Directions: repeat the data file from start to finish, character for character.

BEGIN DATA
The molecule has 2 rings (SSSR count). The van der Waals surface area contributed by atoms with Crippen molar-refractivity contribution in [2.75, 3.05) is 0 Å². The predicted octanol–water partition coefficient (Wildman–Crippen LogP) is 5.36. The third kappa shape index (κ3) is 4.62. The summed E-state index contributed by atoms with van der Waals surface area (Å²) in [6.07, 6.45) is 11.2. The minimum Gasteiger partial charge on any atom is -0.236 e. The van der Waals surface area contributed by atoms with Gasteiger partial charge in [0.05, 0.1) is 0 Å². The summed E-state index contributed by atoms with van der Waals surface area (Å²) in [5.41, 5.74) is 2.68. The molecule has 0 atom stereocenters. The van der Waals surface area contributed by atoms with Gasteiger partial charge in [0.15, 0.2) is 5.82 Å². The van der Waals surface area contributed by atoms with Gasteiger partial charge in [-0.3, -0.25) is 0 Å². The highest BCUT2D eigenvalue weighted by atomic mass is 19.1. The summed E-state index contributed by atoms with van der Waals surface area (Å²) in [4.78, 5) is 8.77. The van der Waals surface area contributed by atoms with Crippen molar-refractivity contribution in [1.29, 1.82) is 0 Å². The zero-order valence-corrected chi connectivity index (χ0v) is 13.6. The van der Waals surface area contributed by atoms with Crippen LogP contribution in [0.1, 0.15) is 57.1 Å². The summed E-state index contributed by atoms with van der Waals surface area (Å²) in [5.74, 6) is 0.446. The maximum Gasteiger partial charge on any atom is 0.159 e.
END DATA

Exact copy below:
The molecule has 2 rings (SSSR count). The van der Waals surface area contributed by atoms with Crippen molar-refractivity contribution in [2.75, 3.05) is 0 Å². The predicted octanol–water partition coefficient (Wildman–Crippen LogP) is 5.36. The third kappa shape index (κ3) is 4.62. The summed E-state index contributed by atoms with van der Waals surface area (Å²) in [6.07, 6.45) is 11.2. The minimum Gasteiger partial charge on any atom is -0.236 e. The van der Waals surface area contributed by atoms with Gasteiger partial charge in [0.05, 0.1) is 0 Å². The summed E-state index contributed by atoms with van der Waals surface area (Å²) in [5.41, 5.74) is 2.68. The molecule has 0 atom stereocenters. The van der Waals surface area contributed by atoms with Gasteiger partial charge in [0.15, 0.2) is 5.82 Å². The van der Waals surface area contributed by atoms with Gasteiger partial charge in [-0.3, -0.25) is 0 Å². The highest BCUT2D eigenvalue weighted by atomic mass is 19.1. The summed E-state index contributed by atoms with van der Waals surface area (Å²) in [4.78, 5) is 8.77. The van der Waals surface area contributed by atoms with Crippen molar-refractivity contribution in [1.29, 1.82) is 0 Å². The zero-order valence-corrected chi connectivity index (χ0v) is 13.6. The van der Waals surface area contributed by atoms with Crippen LogP contribution in [0.1, 0.15) is 57.1 Å². The summed E-state index contributed by atoms with van der Waals surface area (Å²) in [5.74, 6) is 0.446. The maximum Gasteiger partial charge on any atom is 0.159 e.